Humana is to thank for this big turn of events in Mississippi.  As of last month, Humana planned to offer health insurance plans in four of the 82 counties in the state.  But in an amazing display of ethics, Humana made the decision to offer coverage in an additional 36 counties.  The Insurance Commissioner was concerned about all of the residents who wouldn’t be able to get coverage in this marketplace.  He says that Humana has demonstrated great corporate citizenship by extending its offerings to the other counties.  Humana is already covering 200,000 residents in Mississippi.  This is including individual insureds as well as employer plans, Medicare recipients, and military retirees and their families.  Magnolia Health Plans is also covering a good portion of the counties in Mississippi.

Health Insurance Marketing Getting Funny and Targeting Youth

Saturday, July 13th, 2013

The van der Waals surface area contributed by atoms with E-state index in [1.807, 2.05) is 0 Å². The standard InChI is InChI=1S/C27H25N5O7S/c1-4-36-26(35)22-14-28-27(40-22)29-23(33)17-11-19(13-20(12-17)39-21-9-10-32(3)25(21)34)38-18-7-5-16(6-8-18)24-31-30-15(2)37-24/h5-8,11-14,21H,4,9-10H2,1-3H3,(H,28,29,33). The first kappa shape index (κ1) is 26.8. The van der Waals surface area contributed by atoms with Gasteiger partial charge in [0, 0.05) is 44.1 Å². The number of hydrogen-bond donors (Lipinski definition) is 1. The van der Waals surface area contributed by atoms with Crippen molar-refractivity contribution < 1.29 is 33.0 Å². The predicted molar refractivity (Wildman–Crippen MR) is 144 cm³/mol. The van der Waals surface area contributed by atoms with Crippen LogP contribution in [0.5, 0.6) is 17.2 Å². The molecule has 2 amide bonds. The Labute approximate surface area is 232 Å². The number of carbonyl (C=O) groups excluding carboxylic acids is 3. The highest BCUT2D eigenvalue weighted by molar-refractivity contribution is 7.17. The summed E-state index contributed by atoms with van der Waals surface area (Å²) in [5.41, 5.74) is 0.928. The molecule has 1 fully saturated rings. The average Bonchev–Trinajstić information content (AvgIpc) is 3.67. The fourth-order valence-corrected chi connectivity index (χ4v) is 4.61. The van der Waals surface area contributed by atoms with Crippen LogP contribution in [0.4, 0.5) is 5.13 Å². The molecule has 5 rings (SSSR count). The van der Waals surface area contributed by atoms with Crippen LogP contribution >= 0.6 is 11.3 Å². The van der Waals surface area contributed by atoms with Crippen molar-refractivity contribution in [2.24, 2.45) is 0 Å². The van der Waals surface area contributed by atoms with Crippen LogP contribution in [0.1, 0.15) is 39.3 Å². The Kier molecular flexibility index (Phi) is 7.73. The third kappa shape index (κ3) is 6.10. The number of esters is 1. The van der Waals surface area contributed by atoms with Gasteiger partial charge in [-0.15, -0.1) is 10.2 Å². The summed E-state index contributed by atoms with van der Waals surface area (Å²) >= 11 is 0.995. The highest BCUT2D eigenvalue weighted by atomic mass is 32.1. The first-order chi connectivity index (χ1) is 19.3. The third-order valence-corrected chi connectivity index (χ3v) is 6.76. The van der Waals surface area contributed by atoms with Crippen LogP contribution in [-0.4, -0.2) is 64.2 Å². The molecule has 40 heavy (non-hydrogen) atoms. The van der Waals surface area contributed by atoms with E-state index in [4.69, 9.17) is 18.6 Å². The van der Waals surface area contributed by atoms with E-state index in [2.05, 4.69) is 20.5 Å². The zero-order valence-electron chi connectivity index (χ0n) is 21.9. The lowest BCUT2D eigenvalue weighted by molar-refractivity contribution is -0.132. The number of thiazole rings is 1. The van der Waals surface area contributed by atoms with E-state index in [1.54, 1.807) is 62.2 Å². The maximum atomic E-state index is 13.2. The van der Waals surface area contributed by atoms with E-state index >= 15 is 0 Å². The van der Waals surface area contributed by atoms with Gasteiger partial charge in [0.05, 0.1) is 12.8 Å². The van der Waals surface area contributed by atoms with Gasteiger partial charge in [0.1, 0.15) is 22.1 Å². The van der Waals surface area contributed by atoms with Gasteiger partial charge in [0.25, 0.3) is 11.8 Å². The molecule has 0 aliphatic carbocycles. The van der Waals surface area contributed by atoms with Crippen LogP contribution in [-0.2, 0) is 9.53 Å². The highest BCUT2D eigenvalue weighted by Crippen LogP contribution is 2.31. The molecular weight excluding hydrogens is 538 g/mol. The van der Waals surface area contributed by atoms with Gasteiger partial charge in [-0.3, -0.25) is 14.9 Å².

Here’s a side of health insurance that most consumers haven’t considered.  Aside from the occasional hilarious or inappropriate commercial that you see, you probably don’t remember many of them.  But as Americans get closer to the date where health insurance coverage is federally mandated, look for insurance companies to amp up their advertising campaigns in some interesting ways.  Kaiser Health News’ Sarah Varney discusses how “Marketing health insurance may be funny business” in the days to come.  Kaiser spoke with a viral marketing agency in New York City to find out where the difficulties lie for health insurance marketers and what you can expect in the upcoming months.